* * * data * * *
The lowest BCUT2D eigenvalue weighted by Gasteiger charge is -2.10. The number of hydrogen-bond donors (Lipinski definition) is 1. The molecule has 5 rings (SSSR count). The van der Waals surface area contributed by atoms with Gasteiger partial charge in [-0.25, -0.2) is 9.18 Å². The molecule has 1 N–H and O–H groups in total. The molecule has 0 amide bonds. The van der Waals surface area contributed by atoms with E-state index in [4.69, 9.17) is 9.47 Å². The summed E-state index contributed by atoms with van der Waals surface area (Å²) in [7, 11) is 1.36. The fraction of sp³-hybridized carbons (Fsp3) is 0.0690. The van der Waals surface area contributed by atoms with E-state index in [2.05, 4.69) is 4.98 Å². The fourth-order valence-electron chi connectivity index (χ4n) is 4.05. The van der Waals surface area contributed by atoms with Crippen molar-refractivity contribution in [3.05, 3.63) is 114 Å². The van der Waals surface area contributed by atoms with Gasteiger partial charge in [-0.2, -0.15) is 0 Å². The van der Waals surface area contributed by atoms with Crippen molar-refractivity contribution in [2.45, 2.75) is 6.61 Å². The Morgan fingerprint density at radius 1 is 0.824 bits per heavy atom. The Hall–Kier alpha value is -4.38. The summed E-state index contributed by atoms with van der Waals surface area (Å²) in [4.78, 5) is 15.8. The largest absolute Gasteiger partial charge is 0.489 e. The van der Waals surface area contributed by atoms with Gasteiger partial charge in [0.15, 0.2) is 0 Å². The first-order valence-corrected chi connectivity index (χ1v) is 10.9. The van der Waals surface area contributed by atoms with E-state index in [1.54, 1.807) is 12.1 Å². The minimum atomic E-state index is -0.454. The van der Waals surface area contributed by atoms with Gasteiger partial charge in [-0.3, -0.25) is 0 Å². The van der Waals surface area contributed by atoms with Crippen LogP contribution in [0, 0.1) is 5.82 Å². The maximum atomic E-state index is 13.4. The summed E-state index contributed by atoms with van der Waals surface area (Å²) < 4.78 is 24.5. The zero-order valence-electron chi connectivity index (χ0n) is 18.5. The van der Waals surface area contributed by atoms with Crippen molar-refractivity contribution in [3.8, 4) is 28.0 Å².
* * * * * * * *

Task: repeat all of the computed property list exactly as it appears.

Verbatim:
The lowest BCUT2D eigenvalue weighted by Gasteiger charge is -2.10. The number of hydrogen-bond donors (Lipinski definition) is 1. The molecule has 5 rings (SSSR count). The van der Waals surface area contributed by atoms with Gasteiger partial charge in [-0.25, -0.2) is 9.18 Å². The molecule has 1 N–H and O–H groups in total. The molecule has 0 amide bonds. The van der Waals surface area contributed by atoms with E-state index in [4.69, 9.17) is 9.47 Å². The summed E-state index contributed by atoms with van der Waals surface area (Å²) in [7, 11) is 1.36. The fraction of sp³-hybridized carbons (Fsp3) is 0.0690. The van der Waals surface area contributed by atoms with E-state index in [2.05, 4.69) is 4.98 Å². The fourth-order valence-electron chi connectivity index (χ4n) is 4.05. The van der Waals surface area contributed by atoms with Crippen molar-refractivity contribution in [3.05, 3.63) is 114 Å². The van der Waals surface area contributed by atoms with Gasteiger partial charge in [-0.2, -0.15) is 0 Å². The van der Waals surface area contributed by atoms with Crippen molar-refractivity contribution in [2.45, 2.75) is 6.61 Å². The Morgan fingerprint density at radius 1 is 0.824 bits per heavy atom. The Hall–Kier alpha value is -4.38. The summed E-state index contributed by atoms with van der Waals surface area (Å²) in [4.78, 5) is 15.8. The largest absolute Gasteiger partial charge is 0.489 e. The van der Waals surface area contributed by atoms with Gasteiger partial charge in [0.15, 0.2) is 0 Å². The first-order valence-corrected chi connectivity index (χ1v) is 10.9. The van der Waals surface area contributed by atoms with E-state index in [1.54, 1.807) is 12.1 Å². The minimum atomic E-state index is -0.454. The van der Waals surface area contributed by atoms with Gasteiger partial charge in [-0.3, -0.25) is 0 Å². The van der Waals surface area contributed by atoms with Crippen LogP contribution in [0, 0.1) is 5.82 Å². The maximum atomic E-state index is 13.4. The summed E-state index contributed by atoms with van der Waals surface area (Å²) < 4.78 is 24.5. The zero-order valence-electron chi connectivity index (χ0n) is 18.5. The van der Waals surface area contributed by atoms with Crippen molar-refractivity contribution in [3.8, 4) is 28.0 Å².